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Omicron: What you need to know about the COVID variant

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  • Coronavirus
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With the Omicron variant of the coronavirus now dominant across the U.S., federal health officials are pleading with adults to wear masks and get a booster shot in hopes of curbing a feared surge in hospitalizations. 

The Centers for Disease Control and Prevention estimated Omicron made up 95% of circulating SARS-CoV-2 nationwide by January 4 — skyrocketing from around 3% in early December.

Early data suggests a booster shot is needed to restore protection against infection from Omicron, though the initial vaccine regimen still helps reduce the risk of severe illness and hospitalization. People who survived a prior case of COVID-19 appear to be at risk of reinfection from Omicron.

How well will the vaccines work against Omicron?

Two doses of the current Pfizer or Moderna vaccines appear to offer "considerable protection" against severe disease from the Omicron variant, Dr. Anthony Fauci said at a briefing on December 15, citing data from South Africa. And a growing body of preliminary laboratory studies testing people's antibodies against the variant found a sufficient boost of protection in those who received a third Pfizer or Moderna shot. 

"Our booster vaccine regimens work against Omicron," Fauci said. "And so the message remains clear: If you are unvaccinated, get vaccinated. And particularly in the arena of Omicron, if you are fully vaccinated, get your booster shot."

Drugmakers say they are still working to assess the impact of the new variant on their vaccines. Moderna, Johnson & Johnson, and Pfizer and BioNTech all say they are ramping up development of potential new versions of their vaccines in case changes are needed to respond to Omicron's mutations in the future. 

But so far, early findings from real-world studies and laboratory experiments suggest that the vaccine booster shots right now do not need to be changed, Fauci said.

Changing the strain targeted by the shots could benefit countries that are still vaccinating large swaths of their populations, and are months away from booster shots. 

Some vaccinated Americans might need additional booster shots to increase their protection. One study from NIH-backed scientists in Massachusetts suggested that recipients of Johnson & Johnson's vaccine who received a single booster "may benefit from additional mRNA vaccine doses" to broaden their protection.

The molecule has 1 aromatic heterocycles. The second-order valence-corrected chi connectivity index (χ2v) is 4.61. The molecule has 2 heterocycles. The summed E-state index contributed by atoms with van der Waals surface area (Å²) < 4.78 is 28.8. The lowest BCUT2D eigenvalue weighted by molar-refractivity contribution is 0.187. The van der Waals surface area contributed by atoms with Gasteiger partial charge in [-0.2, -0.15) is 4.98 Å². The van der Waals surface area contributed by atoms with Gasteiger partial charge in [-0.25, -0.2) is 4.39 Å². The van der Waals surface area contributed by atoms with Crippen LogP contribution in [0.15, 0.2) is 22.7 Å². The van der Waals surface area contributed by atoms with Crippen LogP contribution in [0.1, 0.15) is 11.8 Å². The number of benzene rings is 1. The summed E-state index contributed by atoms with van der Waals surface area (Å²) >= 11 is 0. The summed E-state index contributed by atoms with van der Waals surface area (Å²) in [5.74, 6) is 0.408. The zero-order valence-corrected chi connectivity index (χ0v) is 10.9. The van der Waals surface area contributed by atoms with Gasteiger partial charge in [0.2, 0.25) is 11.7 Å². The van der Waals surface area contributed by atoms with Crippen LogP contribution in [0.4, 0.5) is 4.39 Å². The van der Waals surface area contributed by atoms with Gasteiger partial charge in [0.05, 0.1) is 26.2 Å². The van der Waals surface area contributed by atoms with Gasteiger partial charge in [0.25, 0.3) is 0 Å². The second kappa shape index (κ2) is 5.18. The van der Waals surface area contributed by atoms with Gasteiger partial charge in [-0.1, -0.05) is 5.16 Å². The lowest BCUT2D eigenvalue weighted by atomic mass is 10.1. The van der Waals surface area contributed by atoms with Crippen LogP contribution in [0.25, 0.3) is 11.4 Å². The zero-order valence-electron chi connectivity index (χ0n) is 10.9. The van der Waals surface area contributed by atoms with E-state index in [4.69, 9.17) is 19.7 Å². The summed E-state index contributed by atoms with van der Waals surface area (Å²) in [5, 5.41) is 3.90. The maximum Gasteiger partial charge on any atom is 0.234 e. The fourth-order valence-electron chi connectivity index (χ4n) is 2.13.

Abroad, some health authorities are also considering shortening the interval for booster shot eligibility down to as little as three months after vaccination. The CDC recently updated its booster recommendations to say people who got the Pfizer-BioNTech or Moderna vaccines only need to wait five months, instead of six, before getting a booster.

How dangerous is the new variant?

Early data from South Africa suggested that patients face a lower risk of hospitalization from Omicron, though it was initially unclear if that's because the variant is milder than earlier waves or because more people have some immunity from prior infections. 

The first cases seen in the U.S. were largely in younger vaccinated travelers, who may be healthier than the general population, the CDC cautioned on December 10.

Dr. Fauci, the president's chief medical adviser, said on December 7 that figures from South Africa on hospitalizations appeared promising, but he and other experts have pointed to factors that could distort comparisons to prior waves: cases tend to be younger and may have widespread immunity from vaccines or from surviving a prior infection.

In South Africa, which reported an unprecedented surge of infections driven by the variant, officials saw a "sharp increase" of cases in hospitalized younger children not seen in previous waves.

Health authorities around the world are warning that the sheer number of cases resulting from the rapid spread of Omicron could be enough to overwhelm the health care system on top of a Delta variant surge that has already strained hospitals.

"Omicron is spreading at a rate we have not seen with any previous variant. We're concerned that people are dismissing Omicron as mild. Surely we have learned by now that we underestimate this virus at our peril," Dr. Tedros Adhanom Ghebreyesus, the head of the World Health Organization, told reporters on December 14.